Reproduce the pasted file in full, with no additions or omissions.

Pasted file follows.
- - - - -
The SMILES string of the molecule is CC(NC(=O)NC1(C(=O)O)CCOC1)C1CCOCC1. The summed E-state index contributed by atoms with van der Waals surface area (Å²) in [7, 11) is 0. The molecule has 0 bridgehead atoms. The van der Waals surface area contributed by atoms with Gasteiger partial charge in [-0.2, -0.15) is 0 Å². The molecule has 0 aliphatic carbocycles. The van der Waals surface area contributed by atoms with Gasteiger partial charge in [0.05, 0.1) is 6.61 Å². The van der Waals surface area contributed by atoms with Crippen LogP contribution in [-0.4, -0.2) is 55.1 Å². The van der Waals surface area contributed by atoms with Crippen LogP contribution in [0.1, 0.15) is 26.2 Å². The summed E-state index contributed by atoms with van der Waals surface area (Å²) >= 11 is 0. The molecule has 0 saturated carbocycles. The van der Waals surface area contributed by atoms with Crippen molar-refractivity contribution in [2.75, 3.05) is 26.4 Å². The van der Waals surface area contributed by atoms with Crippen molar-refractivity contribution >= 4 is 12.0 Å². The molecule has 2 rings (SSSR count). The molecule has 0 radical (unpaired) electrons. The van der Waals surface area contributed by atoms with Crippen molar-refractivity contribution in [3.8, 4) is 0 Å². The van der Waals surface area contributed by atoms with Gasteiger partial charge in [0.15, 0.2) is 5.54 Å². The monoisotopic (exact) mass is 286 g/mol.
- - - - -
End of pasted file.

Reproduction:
The SMILES string of the molecule is CC(NC(=O)NC1(C(=O)O)CCOC1)C1CCOCC1. The summed E-state index contributed by atoms with van der Waals surface area (Å²) in [7, 11) is 0. The molecule has 0 bridgehead atoms. The van der Waals surface area contributed by atoms with Gasteiger partial charge in [-0.2, -0.15) is 0 Å². The molecule has 0 aliphatic carbocycles. The van der Waals surface area contributed by atoms with Gasteiger partial charge in [0.05, 0.1) is 6.61 Å². The van der Waals surface area contributed by atoms with Crippen LogP contribution in [-0.4, -0.2) is 55.1 Å². The van der Waals surface area contributed by atoms with Crippen LogP contribution in [0.1, 0.15) is 26.2 Å². The summed E-state index contributed by atoms with van der Waals surface area (Å²) >= 11 is 0. The molecule has 0 saturated carbocycles. The van der Waals surface area contributed by atoms with Crippen molar-refractivity contribution in [2.75, 3.05) is 26.4 Å². The van der Waals surface area contributed by atoms with Crippen molar-refractivity contribution >= 4 is 12.0 Å². The molecule has 2 rings (SSSR count). The molecule has 0 radical (unpaired) electrons. The van der Waals surface area contributed by atoms with Crippen molar-refractivity contribution in [3.8, 4) is 0 Å². The van der Waals surface area contributed by atoms with Gasteiger partial charge in [0.15, 0.2) is 5.54 Å². The monoisotopic (exact) mass is 286 g/mol.